Steamboat Comedy bringing more laughs to the ‘Boat | SteamboatToday.com

Steamboat Comedy bringing more laughs to the ‘Boat

Members of Steamboat Comedy ham it up for the camera in downtown Steamboat Springs on Monday. From top left members are Kendra Ruth, Brittany Kohler and Kyle Ruff, and from bottom left, Miles Sanchez, Dom Marzouca and Andrhey Martinez. (Photo by Eleanor C. Hasenbeck)

STEAMBOAT SPRINGS — When they get together, it’s hard to tell what is a joke and what is serious business, but then again, for Steamboat Comedy, jokes are serious business.

The group got its start earlier this year, as members saw an opportunity to build a community around stand-up comedy in Steamboat Springs.

If you go

What: Steamboat Comedy’s Comedy Hour
When: 8 p.m. Wednesday, Feb. 6
Where: Steamboat Brauhaus, 2500 Village Drive

What: Steamboat Comedy’s Desperation Day Show
When: 8:30 p.m. Wednesday, Feb. 13
Where: Old Town Pub, 600 Lincoln Ave.

Steamboat Comedy shows are free and recommended for audiences 21 and older.

As a fan, founder Dom Marzouca was obsessed with comedy, but he never thought he’d be on stage cracking the jokes. He just wanted to enjoy a stand-up show without driving to the Front Range.

He said it felt like a pressure to create a group like this was building in the community. The talent is already here. All it took was one guy creating a Facebook group to “open Pandora’s box,” as comedian and co-conspirator Miles Sanchez put it. About 50 people expressed interest in the group, with about 20 of them interested in performing.

Marzouca and soon-to-be host Brittany Kohler met up at a local bar with a professional comedian from Fort Collins, who happened to be in town, and Steamboat Comedy began.

Their first open mic show in January at Steamboat BrauHaus packed the restaurant. Management even called in more servers, comic Andrhey Martinez said.

The group aims to host one show a week at local bars and restaurants. Steamboat Comedy is seeking more venues to perform in, though you probably won’t catch them on a proper stage in a theater.

“We want to support the local businesses that support us,” Kohler said. “To me, comedy isn’t on a big stage. It’s when you’re there with the people.”

Performing in bars allows for more audience interaction and creates a more intimate relationship between the comic and those watching, comic Kendra Ruth added.

In the spring, Kohler said the group hopes to start bringing in professional comics from the Front Range to headline shows.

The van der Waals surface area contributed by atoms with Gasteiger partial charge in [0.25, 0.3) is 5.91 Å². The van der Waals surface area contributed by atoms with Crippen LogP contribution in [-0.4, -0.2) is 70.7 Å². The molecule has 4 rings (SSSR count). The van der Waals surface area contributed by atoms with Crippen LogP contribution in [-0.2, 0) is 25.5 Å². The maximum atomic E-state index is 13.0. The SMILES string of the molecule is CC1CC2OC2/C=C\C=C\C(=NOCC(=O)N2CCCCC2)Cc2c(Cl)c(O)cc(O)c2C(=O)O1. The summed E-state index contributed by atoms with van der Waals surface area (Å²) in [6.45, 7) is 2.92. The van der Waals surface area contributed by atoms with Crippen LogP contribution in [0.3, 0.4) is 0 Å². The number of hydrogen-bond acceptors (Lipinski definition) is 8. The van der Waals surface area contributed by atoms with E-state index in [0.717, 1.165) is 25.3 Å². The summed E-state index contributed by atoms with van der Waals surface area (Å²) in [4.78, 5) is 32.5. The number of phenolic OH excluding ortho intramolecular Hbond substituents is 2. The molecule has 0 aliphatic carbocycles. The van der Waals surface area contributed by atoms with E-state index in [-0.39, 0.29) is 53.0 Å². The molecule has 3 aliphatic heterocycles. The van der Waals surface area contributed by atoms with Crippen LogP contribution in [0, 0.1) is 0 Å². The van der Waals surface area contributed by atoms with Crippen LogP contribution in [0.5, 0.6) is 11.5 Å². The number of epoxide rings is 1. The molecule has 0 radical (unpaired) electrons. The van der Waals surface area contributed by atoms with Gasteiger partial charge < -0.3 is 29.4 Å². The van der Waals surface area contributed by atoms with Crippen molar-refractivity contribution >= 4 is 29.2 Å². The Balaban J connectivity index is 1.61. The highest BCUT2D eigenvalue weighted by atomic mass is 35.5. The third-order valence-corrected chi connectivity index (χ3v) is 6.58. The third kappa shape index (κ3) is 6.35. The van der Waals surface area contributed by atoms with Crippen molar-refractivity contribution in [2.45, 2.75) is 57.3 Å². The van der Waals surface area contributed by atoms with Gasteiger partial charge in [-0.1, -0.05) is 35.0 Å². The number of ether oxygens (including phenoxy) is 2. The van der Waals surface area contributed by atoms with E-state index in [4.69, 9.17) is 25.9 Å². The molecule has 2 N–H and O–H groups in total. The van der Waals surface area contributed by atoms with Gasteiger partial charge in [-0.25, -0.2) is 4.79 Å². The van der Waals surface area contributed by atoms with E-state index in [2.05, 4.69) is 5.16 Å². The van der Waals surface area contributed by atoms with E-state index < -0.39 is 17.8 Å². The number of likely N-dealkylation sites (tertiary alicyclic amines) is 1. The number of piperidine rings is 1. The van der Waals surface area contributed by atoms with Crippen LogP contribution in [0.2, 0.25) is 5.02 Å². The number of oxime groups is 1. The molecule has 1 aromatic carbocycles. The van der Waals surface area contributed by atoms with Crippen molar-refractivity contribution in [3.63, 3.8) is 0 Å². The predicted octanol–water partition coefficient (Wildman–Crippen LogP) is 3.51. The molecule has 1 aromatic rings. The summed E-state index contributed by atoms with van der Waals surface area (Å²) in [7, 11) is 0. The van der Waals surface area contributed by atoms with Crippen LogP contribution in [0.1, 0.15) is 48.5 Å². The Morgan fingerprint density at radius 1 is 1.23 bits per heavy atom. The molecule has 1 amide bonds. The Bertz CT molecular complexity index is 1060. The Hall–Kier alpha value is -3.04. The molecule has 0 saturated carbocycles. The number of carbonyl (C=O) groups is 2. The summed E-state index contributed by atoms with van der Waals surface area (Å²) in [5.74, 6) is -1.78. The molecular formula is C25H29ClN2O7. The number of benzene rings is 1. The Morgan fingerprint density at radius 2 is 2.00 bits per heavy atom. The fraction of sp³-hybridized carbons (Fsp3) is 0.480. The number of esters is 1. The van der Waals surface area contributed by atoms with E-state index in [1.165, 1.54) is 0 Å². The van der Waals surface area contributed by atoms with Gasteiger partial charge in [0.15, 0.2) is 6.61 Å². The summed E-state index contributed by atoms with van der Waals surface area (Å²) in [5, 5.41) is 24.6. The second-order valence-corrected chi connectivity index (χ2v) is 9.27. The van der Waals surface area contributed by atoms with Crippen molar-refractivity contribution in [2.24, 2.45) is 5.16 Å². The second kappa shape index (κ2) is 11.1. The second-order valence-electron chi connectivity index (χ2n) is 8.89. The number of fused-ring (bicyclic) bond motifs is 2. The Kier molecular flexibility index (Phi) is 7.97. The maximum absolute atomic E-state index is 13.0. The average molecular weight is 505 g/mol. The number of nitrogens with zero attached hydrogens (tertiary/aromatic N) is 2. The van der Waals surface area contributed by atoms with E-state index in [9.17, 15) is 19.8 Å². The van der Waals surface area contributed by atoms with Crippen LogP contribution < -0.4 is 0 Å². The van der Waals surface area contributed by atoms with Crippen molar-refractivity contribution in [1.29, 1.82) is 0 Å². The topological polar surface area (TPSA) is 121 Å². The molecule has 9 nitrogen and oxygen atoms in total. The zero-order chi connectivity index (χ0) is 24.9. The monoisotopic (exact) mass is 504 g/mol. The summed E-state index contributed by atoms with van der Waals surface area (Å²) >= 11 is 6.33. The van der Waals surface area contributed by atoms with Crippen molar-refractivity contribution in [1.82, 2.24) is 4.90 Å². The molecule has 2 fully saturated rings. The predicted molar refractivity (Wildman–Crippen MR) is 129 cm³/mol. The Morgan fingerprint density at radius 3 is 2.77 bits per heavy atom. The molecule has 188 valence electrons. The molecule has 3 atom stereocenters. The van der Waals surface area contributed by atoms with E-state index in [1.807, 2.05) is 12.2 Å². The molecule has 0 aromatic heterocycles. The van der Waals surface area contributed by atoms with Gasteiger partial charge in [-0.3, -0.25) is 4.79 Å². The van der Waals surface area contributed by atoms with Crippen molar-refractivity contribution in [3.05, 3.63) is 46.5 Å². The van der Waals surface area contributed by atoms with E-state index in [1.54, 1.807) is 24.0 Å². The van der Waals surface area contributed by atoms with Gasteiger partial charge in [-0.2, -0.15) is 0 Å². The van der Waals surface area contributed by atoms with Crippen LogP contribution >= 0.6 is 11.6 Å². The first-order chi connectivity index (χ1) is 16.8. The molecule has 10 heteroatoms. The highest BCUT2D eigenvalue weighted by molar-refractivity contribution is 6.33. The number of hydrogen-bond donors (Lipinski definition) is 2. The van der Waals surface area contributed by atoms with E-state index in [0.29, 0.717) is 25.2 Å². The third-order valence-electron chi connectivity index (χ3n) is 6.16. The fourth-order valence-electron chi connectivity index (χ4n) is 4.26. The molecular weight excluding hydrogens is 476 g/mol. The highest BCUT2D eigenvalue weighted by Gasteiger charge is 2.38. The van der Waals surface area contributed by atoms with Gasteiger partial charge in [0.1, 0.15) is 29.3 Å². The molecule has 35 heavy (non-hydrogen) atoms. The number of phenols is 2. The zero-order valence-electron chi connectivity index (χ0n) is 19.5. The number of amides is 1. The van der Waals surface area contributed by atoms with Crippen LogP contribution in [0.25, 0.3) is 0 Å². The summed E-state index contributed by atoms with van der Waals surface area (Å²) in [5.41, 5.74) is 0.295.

Steamboat Comedy also wants to expand into other mountain towns. They’re not aware of any similar organization in the Colorado Rockies. Many of their acts focus on the culture of mountain towns, ski bums and the funnier facets of the service industry — jokes that Kohler believes will ring true in other mountain towns.

Beyond saving locals gas money and about three hours of driving to Front Range comedy shows, the Steamboat Comedy is something special for those starting out in the world of stand-up.

In larger cities, comics frequently have to reach out directly to a club, try to get on a setlist, get lucky to be selected for the list and then, perform, comic Kyle Ruff said.

It’s what Sanchez called “lone-wolf comedy.” There are no lone wolves in Steamboat Comedy.

Members of the Steamboat Comedy get together once or twice a week to make plans and laugh together. Anyone interested in performing, or just hanging out, is invited to reach out to meet up with members of the group. New performers are also welcome at any Steamboat Comedy open mic, even if it’s just to deliver your best one-liner, Kohler said.

Kohler opens the shows with a bit of banter about Steamboat Comedy and the talent. Then, she invites them on stage to perform. After all of the planned acts deliver their jokes, anyone else who wants to perform is invited on stage. Some curse words nearly always slip out, so Steamboat Comedy shows are recommended for those 21 and older.

The format of the group, and the fact that so many members are new to the game, makes it easier for new people to get on stage. Of the group’s six core members, only Ruff and Martinez had performed stand-up before the show two weeks ago.

“Who are we to say ‘Oh no you can’t perform with us,’” Sanchez said of first-time stand-ups. “It makes it so new people can come to the table.”

His only prior comedy experience was writing for a couple of episodes of a comedy show that never got off the ground about Steamboat’s service industry.

“I would never have done it,” said Ruth. “Hanging out with people doing the same thing pushed me to do it.”

The group has a few pieces of advice for anyone who wants to get on stage:

  • Just do it.
  • Go to the bathroom before you get on stage.

Marzouca said someone will hand you a bucket if you need to puke.

To reach Eleanor Hasenbeck, call 970-871-4210, email ehasenbeck@SteamboatPilot.com or follow her on Twitter @elHasenbeck.


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